Women Gun Owner Numbers Are On the Rise and With Them...the Number of Pink Guns, Of Course
Women and guns; apparently the two go together better than you'd think. In the past few years, more and more women have been buying guns, and the industry has started to take serious notice. In fact there are now quite a few guns marketed specifically for women. Some of these are just what you'd expect: pink and glittery. Gag. But that's not true for all of them. More important than color, "guns for her" feature slimmer grips and firing mechanisms that don't require as much force.
Unsurprisingly, most guns marketed to women play up the self-defense angle. As opposed to the "guns are cool and masculine"-type advertisements more often aimed at men. And this trend isn't only the case in the United States. In India, a state-run gun manufacturer is actually making a gun for women as a way to combat the country's widespread problem of sexual violence, though the gun will most likely be too expensive for the vast majority of women.
But there are other reasons to think that guns won't make women safer. For one thing, women with guns in their homes are three times as likely to die by homicide than women without them. This compared to men, for whom gun ownership only increases their chance of homicide by 27 percent. Obviously, these statistics don't necessarily mean that a woman becomes less safe by buying a gun — maybe she is buying a gun because she feels like she is in danger — but they should give us all some pause.
Still, guns seem to be gaining popularity among women. Just this week, women's rights champion and Texas gubernatorial candidate Wendy Davis came out in support of a concealed carry law in her home state. And between 2005 and 2011 the percentage of women who own a firearm nearly doubled. So we may soon be entering a world where pink handguns are more normal than you'd expect.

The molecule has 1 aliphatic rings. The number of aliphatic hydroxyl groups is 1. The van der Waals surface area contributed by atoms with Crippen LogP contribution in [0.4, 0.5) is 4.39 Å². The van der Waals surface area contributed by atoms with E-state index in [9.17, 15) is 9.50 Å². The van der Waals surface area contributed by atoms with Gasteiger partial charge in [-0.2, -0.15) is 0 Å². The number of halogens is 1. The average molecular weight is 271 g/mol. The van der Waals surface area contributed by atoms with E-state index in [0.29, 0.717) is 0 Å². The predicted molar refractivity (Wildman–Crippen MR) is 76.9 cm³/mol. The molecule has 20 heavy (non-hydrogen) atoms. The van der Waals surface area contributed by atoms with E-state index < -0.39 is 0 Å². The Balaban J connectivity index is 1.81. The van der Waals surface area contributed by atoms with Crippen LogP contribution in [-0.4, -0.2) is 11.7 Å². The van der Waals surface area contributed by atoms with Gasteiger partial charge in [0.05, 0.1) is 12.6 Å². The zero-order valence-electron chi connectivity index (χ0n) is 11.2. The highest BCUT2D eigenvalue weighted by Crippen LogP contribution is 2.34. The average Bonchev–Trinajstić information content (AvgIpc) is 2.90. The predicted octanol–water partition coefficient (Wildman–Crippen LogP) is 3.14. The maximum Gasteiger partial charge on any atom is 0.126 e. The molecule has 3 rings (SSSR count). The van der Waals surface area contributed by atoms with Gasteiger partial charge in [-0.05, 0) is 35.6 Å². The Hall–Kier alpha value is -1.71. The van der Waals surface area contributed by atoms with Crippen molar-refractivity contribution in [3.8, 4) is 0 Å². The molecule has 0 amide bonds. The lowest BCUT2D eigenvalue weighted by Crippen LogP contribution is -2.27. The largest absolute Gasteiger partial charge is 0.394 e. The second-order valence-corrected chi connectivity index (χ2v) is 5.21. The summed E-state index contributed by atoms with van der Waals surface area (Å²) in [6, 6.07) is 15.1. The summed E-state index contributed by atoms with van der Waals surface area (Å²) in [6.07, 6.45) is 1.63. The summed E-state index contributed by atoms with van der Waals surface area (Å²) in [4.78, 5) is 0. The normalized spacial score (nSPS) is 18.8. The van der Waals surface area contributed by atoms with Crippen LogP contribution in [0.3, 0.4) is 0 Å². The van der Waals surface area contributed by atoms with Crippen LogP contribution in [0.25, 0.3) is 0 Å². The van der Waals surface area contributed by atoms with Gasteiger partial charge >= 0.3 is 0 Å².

Personally, I am not a fan of guns, and I probably never will be. But what offends me most about pink and glittery guns isn't the guns themselves, or even the sexist assumptions implicit there. No, what bothers me most about this urge to make guns "girly" is that, in our society, we associate "girly" with trivial. And guns are never trivial. They can be hot pink or leopard print or come with an image of Miley Cyrus sticking her tongue out along the barrel, but they can still kill people. And nothing that can kill people, that does kill people, every single day, should ever be trivialized.
More women are buying guns, but like with any other product, women don't need something to be pink to find it attractive. Manufacturers don't need to, and what's more shouldn't, try to make guns into something cute to cater to this new market. A woman who wants a guns wants a deadly weapon. There's no reason to ever make those deadly weapons seem anything less than what they are.